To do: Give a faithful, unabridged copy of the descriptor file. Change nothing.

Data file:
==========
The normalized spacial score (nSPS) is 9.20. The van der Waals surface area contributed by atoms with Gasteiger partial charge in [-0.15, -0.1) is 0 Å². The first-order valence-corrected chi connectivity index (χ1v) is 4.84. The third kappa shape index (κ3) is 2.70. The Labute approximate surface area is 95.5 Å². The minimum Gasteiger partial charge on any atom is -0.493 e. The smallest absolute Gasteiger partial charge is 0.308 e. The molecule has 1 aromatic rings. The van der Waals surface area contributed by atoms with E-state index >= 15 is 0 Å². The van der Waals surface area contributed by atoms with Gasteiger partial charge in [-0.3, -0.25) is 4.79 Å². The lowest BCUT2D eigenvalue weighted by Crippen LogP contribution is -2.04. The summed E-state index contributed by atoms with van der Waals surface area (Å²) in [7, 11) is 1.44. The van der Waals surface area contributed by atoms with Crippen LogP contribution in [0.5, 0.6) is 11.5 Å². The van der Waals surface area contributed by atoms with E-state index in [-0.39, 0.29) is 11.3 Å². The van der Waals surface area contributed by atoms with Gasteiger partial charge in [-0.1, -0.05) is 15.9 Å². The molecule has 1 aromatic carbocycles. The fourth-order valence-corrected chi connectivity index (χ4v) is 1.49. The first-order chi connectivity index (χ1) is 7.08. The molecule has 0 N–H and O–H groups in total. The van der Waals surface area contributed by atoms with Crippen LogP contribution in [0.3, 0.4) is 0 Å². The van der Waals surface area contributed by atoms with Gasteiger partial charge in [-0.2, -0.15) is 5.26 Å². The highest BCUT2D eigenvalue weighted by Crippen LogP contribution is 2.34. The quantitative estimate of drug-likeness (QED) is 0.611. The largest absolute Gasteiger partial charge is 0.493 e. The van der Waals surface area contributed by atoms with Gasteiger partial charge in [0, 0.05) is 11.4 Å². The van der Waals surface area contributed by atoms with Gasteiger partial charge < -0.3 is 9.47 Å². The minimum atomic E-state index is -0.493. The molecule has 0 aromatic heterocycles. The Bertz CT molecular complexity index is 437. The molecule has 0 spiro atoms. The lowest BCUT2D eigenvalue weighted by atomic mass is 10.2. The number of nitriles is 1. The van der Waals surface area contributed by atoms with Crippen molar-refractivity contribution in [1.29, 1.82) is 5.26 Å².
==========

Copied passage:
The normalized spacial score (nSPS) is 9.20. The van der Waals surface area contributed by atoms with Gasteiger partial charge in [-0.15, -0.1) is 0 Å². The first-order valence-corrected chi connectivity index (χ1v) is 4.84. The third kappa shape index (κ3) is 2.70. The Labute approximate surface area is 95.5 Å². The minimum Gasteiger partial charge on any atom is -0.493 e. The smallest absolute Gasteiger partial charge is 0.308 e. The molecule has 1 aromatic rings. The van der Waals surface area contributed by atoms with E-state index >= 15 is 0 Å². The van der Waals surface area contributed by atoms with Gasteiger partial charge in [-0.3, -0.25) is 4.79 Å². The lowest BCUT2D eigenvalue weighted by Crippen LogP contribution is -2.04. The summed E-state index contributed by atoms with van der Waals surface area (Å²) in [7, 11) is 1.44. The van der Waals surface area contributed by atoms with Crippen LogP contribution in [0.5, 0.6) is 11.5 Å². The van der Waals surface area contributed by atoms with E-state index in [-0.39, 0.29) is 11.3 Å². The van der Waals surface area contributed by atoms with Gasteiger partial charge in [-0.1, -0.05) is 15.9 Å². The molecule has 1 aromatic carbocycles. The fourth-order valence-corrected chi connectivity index (χ4v) is 1.49. The first-order chi connectivity index (χ1) is 7.08. The molecule has 0 N–H and O–H groups in total. The van der Waals surface area contributed by atoms with Crippen LogP contribution in [0.3, 0.4) is 0 Å². The van der Waals surface area contributed by atoms with Gasteiger partial charge in [-0.2, -0.15) is 5.26 Å². The highest BCUT2D eigenvalue weighted by Crippen LogP contribution is 2.34. The quantitative estimate of drug-likeness (QED) is 0.611. The largest absolute Gasteiger partial charge is 0.493 e. The van der Waals surface area contributed by atoms with Gasteiger partial charge in [0, 0.05) is 11.4 Å². The van der Waals surface area contributed by atoms with Gasteiger partial charge < -0.3 is 9.47 Å². The minimum atomic E-state index is -0.493. The molecule has 0 aromatic heterocycles. The Bertz CT molecular complexity index is 437. The molecule has 0 spiro atoms. The lowest BCUT2D eigenvalue weighted by atomic mass is 10.2. The number of nitriles is 1. The van der Waals surface area contributed by atoms with Crippen molar-refractivity contribution in [1.29, 1.82) is 5.26 Å².